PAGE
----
My wife and I are both working from home, something we haven’t done before. Like most couples now, we’re together about 24 hours a day. I think the coronavirus is giving us a taste of what retirement might be like.
I have heard this same idea from several people in the past few weeks. Yes, couples and individuals who are approaching retirement—and who suddenly find themselves sequestered in their homes—are getting a crash course in Life After the Office.
And that’s a good thing. As we have noted several times in this space, many people think about, and prepare for, the financial side of later life, but fail to consider how they wish to spend their time in retirement, what the average day might look like.
Don’t misunderstand: I’m not saying you can, or should, use this time to pick the path you plan to follow after you walk away from work. (Clearly, it’s difficult to try new pursuits or join new groups at a distance of 6 feet.) But sitting at home can give you a preview of—and, ideally, help you sidestep—some of the shocks that people experience when they first retire. Among them:
Too much togetherness. You might be seeing this already: Some newly retired spouses end up tripping over each other. Both are adjusting to new routines and roles, and the kinks aren’t necessarily worked out in the first weeks—or months.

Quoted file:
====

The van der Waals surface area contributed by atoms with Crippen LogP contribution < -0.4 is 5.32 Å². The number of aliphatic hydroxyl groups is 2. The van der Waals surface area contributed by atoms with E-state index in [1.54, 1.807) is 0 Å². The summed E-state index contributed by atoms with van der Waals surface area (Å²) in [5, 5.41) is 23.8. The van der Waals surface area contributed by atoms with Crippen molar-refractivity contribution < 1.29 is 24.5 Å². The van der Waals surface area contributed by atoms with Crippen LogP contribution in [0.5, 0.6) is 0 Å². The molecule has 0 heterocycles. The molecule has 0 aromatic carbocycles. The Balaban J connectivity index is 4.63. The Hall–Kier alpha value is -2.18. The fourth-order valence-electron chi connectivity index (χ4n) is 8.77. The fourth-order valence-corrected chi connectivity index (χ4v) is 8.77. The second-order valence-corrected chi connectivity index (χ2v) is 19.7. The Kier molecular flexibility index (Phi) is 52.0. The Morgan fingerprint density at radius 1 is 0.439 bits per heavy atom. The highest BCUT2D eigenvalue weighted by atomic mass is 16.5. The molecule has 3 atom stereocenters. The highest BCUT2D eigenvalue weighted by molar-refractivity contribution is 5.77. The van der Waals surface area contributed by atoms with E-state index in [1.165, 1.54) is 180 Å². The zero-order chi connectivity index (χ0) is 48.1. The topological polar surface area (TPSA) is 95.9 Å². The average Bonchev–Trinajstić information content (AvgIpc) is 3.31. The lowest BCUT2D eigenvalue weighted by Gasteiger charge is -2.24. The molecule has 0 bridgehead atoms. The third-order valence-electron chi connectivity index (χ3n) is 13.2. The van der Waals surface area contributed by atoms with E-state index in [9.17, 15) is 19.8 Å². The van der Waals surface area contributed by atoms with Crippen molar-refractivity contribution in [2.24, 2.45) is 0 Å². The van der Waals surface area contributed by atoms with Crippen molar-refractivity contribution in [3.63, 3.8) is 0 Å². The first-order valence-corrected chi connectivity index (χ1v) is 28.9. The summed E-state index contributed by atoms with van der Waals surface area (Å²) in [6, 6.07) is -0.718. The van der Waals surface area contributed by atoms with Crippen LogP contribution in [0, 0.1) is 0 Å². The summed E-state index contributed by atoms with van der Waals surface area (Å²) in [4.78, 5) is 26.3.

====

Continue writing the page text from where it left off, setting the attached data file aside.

“For some [retired] couples, just the fact that they’re both at home all day, every day, is difficult,” one psychologist told us. “And to expect that there be no frictions about how to fold the clothes or how to put things in the dishwasher—all the trivial stuff of life—just isn’t realistic.”
Losing yourself. So…you’re home. Do you miss friends from the office? Do you miss being part of a team, part of a mission? It’s a problem new retirees face: losing a sense of one’s value.
“Having burned both ends of the candle for 40 years, it was a shock to the system to suddenly find myself and my calendar no longer in demand,” one retiree told me.
Bored and restless. Chances are good you’re wrestling with cabin fever. Something similar easily can happen when you first retire: You take your dream vacation, you spend time with your grandchildren, you clean out the basement—and you wake up one morning and ask: What do I do now? (I have heard the same, sad story countless times.)
Fortunately, there are two ways to cushion yourself from these shocks. First, as we have urged readers many times, talk with your partner about your particular vision for retirement. The mistake comes in assuming that the person across from you shares the same dreams. And second, at some point, find the things—the activities, connections, relationships—that will get you out of bed each morning. Difficult? It can be. Important? More than you know.